E3 2014: How Thief and Dishonored Inspired Styx: Master of Shadows
The goblin who cloned me.
10 Ways Assassin's Creed Valhalla Delivers the Ultimate Viking Experience Assassin's Creed Valhalla - Post Launch Content Trailer Cold War's Fireteam: Dirty Bomb Needs Some Improvements Top New Games Out On Switch, PS4, Xbox One, And PC This Week -- October 18-24, 2020 Every PlayStation Launch Game, From PS1 To PS5 NBA 2K21 Next Gen vs. Current Gen Gameplay Comparison COD Warzone Halloween Event: Everything You Need To Know In Under 3 Minutes The Boys: Stormfront's Best And Worst Moments From Season 2 Master Chief Collection On Series X & S, Xbox Game Streaming On iOS, And Cyberpunk 2077 Lip-Sync | Save State Ghost of Tsushima: Legends - Gold Difficulty Assassin Gameplay HBO's Lovecraft Country Season Finale "Full Circle" Breakdown Yakuza: Like a Dragon - Official "Next Generation Of Yakuza" Trailer
What happens when a small, stealthy goblin vomits out a clone of himself, which runs under a giant crate, attracting the attention of guards, while the original goblin cuts the hanging cable to crush the guards--and clone--beneath? You get one of the coolest interactions that I saw in my half-hour demo of Styx: Master of Shadows. Cyanide's take on the stealth genre is about using the environment against the AI in creative ways, and in that regard, the developer points to games like Thief: The Dark Project, Dark Messiah of Might and Magic, and Dishonored as key inspirations.
Every level in Master of Shadows is impressively large, with imposingly tall towers instilling an oppressive, totalitarian vibe about the world. This size allows for a focus on exploiting verticality to gain the upper hand--just like in the scenario described above. The eponymous Styx may be small in stature, but he is incredibly nimble and surprisingly resourceful. Small drainpipes, pots, and nooks serve as hiding places, while his climbing abilities allow him to quickly scale the environment and explore one of each level's many alternate approaches.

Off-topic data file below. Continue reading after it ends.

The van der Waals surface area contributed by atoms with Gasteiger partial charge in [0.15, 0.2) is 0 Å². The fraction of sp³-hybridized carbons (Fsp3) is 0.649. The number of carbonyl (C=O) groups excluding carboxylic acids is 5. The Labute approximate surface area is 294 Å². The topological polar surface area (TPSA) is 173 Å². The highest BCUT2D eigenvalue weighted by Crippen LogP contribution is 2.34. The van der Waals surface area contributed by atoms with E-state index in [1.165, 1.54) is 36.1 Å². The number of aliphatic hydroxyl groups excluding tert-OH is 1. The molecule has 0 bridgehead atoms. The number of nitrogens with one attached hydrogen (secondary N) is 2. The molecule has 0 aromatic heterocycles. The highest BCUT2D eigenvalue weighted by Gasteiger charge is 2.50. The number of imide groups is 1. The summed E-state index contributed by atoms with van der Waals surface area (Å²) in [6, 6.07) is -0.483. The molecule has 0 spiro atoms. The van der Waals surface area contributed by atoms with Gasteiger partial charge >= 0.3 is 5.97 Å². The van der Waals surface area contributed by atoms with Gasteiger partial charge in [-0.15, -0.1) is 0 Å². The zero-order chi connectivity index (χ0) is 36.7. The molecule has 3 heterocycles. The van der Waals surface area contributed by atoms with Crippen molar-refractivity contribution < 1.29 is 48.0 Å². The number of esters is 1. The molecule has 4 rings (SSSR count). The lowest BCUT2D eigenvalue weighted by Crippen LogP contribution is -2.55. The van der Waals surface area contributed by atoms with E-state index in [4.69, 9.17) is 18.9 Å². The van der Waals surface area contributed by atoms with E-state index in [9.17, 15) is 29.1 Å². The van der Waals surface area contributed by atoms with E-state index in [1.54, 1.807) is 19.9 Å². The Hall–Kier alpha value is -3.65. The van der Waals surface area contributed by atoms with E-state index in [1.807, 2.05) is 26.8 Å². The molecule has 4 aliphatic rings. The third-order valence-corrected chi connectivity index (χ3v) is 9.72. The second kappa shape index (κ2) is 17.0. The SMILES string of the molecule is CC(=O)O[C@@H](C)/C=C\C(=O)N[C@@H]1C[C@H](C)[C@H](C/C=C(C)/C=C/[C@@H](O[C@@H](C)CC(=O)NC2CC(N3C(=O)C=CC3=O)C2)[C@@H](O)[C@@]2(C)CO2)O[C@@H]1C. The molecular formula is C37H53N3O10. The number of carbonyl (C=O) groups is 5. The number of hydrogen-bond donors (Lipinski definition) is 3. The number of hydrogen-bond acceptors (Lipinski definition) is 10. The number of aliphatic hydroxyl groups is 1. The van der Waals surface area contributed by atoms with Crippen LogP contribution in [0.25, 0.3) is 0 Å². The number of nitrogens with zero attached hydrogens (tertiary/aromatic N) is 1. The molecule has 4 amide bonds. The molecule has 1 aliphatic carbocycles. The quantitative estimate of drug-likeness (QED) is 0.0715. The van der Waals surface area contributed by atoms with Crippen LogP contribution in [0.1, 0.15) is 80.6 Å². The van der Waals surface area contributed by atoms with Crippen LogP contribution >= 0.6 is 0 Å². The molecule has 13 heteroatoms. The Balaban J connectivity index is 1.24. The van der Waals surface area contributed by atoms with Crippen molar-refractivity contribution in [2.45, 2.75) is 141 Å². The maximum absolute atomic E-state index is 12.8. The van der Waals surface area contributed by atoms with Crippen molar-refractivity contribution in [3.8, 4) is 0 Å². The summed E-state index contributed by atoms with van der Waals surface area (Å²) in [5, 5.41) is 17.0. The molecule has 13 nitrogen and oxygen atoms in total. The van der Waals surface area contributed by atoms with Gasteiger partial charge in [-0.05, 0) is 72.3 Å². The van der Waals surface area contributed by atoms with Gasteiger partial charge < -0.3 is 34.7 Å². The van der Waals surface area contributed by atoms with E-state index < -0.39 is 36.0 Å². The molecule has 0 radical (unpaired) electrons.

It's Styx's ability to disgustingly clone himself that allows you to toy with the enemies like few other stealth games. Control can be switched between the clone and Styx on the fly, allowing you to distract, lure, and confuse guards. The clone can be made to explode into a cloud of smoke or consumed by Styx to recover some of his amber--the game's equivalent of mana.
It's Styx's ability to disgustingly clone himself that allows you to toy with the enemies like few other stealth games.
Styx is infused with the magical substance, and a tattoo on his arm glows to indicate when he is hidden in shadow. Sound also plays a role, with enemies able to hear your footsteps, and some blind monsters are more sensitive to aural disturbances. Other enemies can actually smell you, too, requiring you to keep distance from them and find ways to remove them through exploiting the environment. From torches to snuff out, water to spit in and poison (which guards may choose to drink), and precarious ledges to kick enemies off, Cyanide is filling Master of Shadows' levels with interactive elements that you can transform into deadly opportunities.
Much like in Dishonored, a skill tree allows you to unlock new magical abilities that layer even more opportunities upon those already offered by the level design. You can choose the ability to hear your heart beating when you're about to get spotted, allowing you a small window of advance warning that you should find some shadow. Amber vision allows you to see enemies through walls--but, unlike in Dishonored, this is a high-level ability that is very difficult to unlock. With what Cyanide estimates to be a 15-hour single-player story, and the ability to replay levels to ghost through them or attempt speedruns, Styx could be one of the most competent stealth games since Dishonored itself. Did I mention you can vomit up goblin clones?
GameSpot may get a commission from retail offers.